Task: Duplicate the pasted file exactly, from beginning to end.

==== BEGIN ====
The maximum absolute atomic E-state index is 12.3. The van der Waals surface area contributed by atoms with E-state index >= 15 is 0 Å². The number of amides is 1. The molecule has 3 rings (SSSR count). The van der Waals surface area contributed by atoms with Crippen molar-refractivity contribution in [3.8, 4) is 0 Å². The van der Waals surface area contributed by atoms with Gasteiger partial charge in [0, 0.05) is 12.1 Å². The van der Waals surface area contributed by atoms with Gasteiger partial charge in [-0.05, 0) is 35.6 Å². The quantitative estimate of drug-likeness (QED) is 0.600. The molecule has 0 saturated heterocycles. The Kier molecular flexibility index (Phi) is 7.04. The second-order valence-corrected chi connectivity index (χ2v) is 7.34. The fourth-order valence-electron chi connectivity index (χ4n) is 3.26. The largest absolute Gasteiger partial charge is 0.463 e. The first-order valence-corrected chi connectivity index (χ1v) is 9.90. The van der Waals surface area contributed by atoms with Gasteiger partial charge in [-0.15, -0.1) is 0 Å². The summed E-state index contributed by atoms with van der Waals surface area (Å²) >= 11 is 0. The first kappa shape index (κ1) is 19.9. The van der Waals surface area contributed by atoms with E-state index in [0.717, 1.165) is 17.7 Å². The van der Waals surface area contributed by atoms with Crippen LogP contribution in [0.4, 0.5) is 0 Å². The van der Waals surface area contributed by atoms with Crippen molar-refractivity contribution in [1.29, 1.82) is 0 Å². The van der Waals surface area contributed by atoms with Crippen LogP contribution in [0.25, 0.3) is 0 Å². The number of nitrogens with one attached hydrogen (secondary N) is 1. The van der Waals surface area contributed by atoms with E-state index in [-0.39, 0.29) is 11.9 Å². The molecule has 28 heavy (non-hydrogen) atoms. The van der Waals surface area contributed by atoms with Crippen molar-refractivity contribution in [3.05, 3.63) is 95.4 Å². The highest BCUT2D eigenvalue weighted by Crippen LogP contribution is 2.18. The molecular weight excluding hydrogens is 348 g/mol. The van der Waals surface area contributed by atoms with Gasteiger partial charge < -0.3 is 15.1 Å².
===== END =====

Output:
The maximum absolute atomic E-state index is 12.3. The van der Waals surface area contributed by atoms with E-state index >= 15 is 0 Å². The number of amides is 1. The molecule has 3 rings (SSSR count). The van der Waals surface area contributed by atoms with Crippen molar-refractivity contribution in [3.8, 4) is 0 Å². The van der Waals surface area contributed by atoms with Gasteiger partial charge in [0, 0.05) is 12.1 Å². The van der Waals surface area contributed by atoms with Gasteiger partial charge in [-0.05, 0) is 35.6 Å². The quantitative estimate of drug-likeness (QED) is 0.600. The molecule has 0 saturated heterocycles. The Kier molecular flexibility index (Phi) is 7.04. The second-order valence-corrected chi connectivity index (χ2v) is 7.34. The fourth-order valence-electron chi connectivity index (χ4n) is 3.26. The largest absolute Gasteiger partial charge is 0.463 e. The first-order valence-corrected chi connectivity index (χ1v) is 9.90. The van der Waals surface area contributed by atoms with Gasteiger partial charge in [-0.15, -0.1) is 0 Å². The summed E-state index contributed by atoms with van der Waals surface area (Å²) >= 11 is 0. The first kappa shape index (κ1) is 19.9. The van der Waals surface area contributed by atoms with E-state index in [0.717, 1.165) is 17.7 Å². The van der Waals surface area contributed by atoms with Crippen LogP contribution in [0.4, 0.5) is 0 Å². The van der Waals surface area contributed by atoms with Crippen molar-refractivity contribution in [1.29, 1.82) is 0 Å². The van der Waals surface area contributed by atoms with Crippen LogP contribution in [0.25, 0.3) is 0 Å². The number of nitrogens with one attached hydrogen (secondary N) is 1. The van der Waals surface area contributed by atoms with E-state index in [-0.39, 0.29) is 11.9 Å². The molecule has 28 heavy (non-hydrogen) atoms. The van der Waals surface area contributed by atoms with Crippen molar-refractivity contribution in [3.05, 3.63) is 95.4 Å². The highest BCUT2D eigenvalue weighted by Crippen LogP contribution is 2.18. The molecular weight excluding hydrogens is 348 g/mol. The van der Waals surface area contributed by atoms with Gasteiger partial charge < -0.3 is 15.1 Å².